Rice bugs invade homes in Dimapur

Y Merina Chishi
Dimapur | September 17  

Residents of Kevijau colony and adjoining areas are having a harrowing time with a new enemy. For the past one month, a reddish brown rice bugs have been invading their homes- attacking grains stored in containers and causing problems for the residents. Residents suspect the reason could be the grain storehouse belonging to the Food Corporation of India (FCI) located nearby.

  These bugs have made their way into homes located in Kevijau colony, Sematila, Xuvihe and other adjoining areas. Those affected the most are people living close to the FCI storehouse and particularly on the ground floor of buildings. Residents in the area said they noticed the bugs coming in large numbers last month. “Every morning we sweep out a handful of those bugs from our house,” a lady said. These bugs are noticeable mostly after dusk. Another lady mentioned that these bugs crawl on their beds and other furniture raising fears that it could be dangerous if it enters their ears while sleeping.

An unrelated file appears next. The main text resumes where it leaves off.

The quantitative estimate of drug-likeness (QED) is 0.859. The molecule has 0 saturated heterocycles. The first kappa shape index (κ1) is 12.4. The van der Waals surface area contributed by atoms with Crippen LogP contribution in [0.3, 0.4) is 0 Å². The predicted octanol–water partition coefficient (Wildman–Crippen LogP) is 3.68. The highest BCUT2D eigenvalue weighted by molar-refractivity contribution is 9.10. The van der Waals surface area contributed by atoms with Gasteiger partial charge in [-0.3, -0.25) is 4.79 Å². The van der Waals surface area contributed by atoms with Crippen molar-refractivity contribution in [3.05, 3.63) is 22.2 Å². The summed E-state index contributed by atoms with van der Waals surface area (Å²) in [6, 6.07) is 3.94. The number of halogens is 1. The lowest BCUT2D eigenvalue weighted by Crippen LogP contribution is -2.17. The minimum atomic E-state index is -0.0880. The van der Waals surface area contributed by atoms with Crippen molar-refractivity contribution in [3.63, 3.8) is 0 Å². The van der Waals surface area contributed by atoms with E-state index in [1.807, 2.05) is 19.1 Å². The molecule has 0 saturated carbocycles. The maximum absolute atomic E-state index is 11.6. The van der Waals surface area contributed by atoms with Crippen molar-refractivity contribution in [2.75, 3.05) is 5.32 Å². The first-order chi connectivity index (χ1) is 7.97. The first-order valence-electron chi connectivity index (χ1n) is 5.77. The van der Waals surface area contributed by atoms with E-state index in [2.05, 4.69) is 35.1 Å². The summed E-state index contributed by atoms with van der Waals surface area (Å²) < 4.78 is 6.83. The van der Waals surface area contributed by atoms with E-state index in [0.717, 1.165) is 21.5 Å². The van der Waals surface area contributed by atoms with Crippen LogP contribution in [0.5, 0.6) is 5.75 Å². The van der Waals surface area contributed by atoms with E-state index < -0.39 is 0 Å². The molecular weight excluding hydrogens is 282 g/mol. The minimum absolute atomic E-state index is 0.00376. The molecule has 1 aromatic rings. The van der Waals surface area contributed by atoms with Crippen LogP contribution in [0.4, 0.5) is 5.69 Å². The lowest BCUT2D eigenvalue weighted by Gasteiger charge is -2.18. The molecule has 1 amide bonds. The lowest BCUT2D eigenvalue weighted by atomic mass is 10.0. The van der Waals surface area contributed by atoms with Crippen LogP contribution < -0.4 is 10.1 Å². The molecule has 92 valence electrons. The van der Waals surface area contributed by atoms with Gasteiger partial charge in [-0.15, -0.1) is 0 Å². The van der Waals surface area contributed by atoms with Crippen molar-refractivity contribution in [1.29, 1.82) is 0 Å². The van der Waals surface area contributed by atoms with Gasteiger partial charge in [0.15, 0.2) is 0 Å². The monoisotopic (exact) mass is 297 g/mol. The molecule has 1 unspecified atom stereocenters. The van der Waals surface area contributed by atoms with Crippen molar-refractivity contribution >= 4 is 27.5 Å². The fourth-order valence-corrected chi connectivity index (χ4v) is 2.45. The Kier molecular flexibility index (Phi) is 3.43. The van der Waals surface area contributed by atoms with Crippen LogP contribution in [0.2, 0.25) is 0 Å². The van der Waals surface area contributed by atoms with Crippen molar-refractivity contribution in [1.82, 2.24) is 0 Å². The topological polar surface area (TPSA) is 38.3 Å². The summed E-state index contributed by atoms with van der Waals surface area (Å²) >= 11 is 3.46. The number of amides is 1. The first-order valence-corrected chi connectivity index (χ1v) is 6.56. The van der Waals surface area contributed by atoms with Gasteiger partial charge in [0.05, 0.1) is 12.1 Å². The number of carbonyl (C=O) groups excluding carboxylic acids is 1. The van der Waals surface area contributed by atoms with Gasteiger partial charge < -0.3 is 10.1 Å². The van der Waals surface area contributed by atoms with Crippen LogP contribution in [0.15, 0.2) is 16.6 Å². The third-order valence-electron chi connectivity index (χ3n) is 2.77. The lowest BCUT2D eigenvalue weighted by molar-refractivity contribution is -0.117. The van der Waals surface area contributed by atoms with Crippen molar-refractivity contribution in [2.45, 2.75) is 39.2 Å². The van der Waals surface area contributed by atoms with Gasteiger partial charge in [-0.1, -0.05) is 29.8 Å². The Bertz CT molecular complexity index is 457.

A resident of Sematilla observed the bugs in her house in the month of August. She has found them crawling on walls, beds and carpets. She initially thought they were flees from a pet dog she owns but later discovered the bugs were present even in her neighbour’s house. “I have never seen rice bugs crawling around like this in such numbers,” she said.  

Upon examination, officials from the Department of Agriculture have confirmed the bug to be a storage pest called ‘lesser grain borer’ (scientific name: Prostephanus truncates). The pest, they added, is not commonly found in Nagaland.  

Lesser grain borer is one of the most injurious pests known to attack grains. Adults are mobile, able to fly and are long-lived. Females lay eggs one at a time or in batches of upto 30 eggs. It affects nearly all grains including seeds, dried fruit, cork, wood and paper products. The damages caused by this pest are distinctive and heavy. They feed on the embryo of the food grain thereby taking away all the nutrients present.  

The officials pointed out that the increase in the pest around the storehouse could mean the food grains have been stored over a significant period of time. Other atmospheric factors like uncontrolled temperature and high moisture content could also be playing havoc. They suggested that ‘light-trap’ technique and smearing repellents like neem paste could help in preventing the bugs from entering homes. However, unless bigger measures to destroy the pests from the source are made, the numbers will only increase.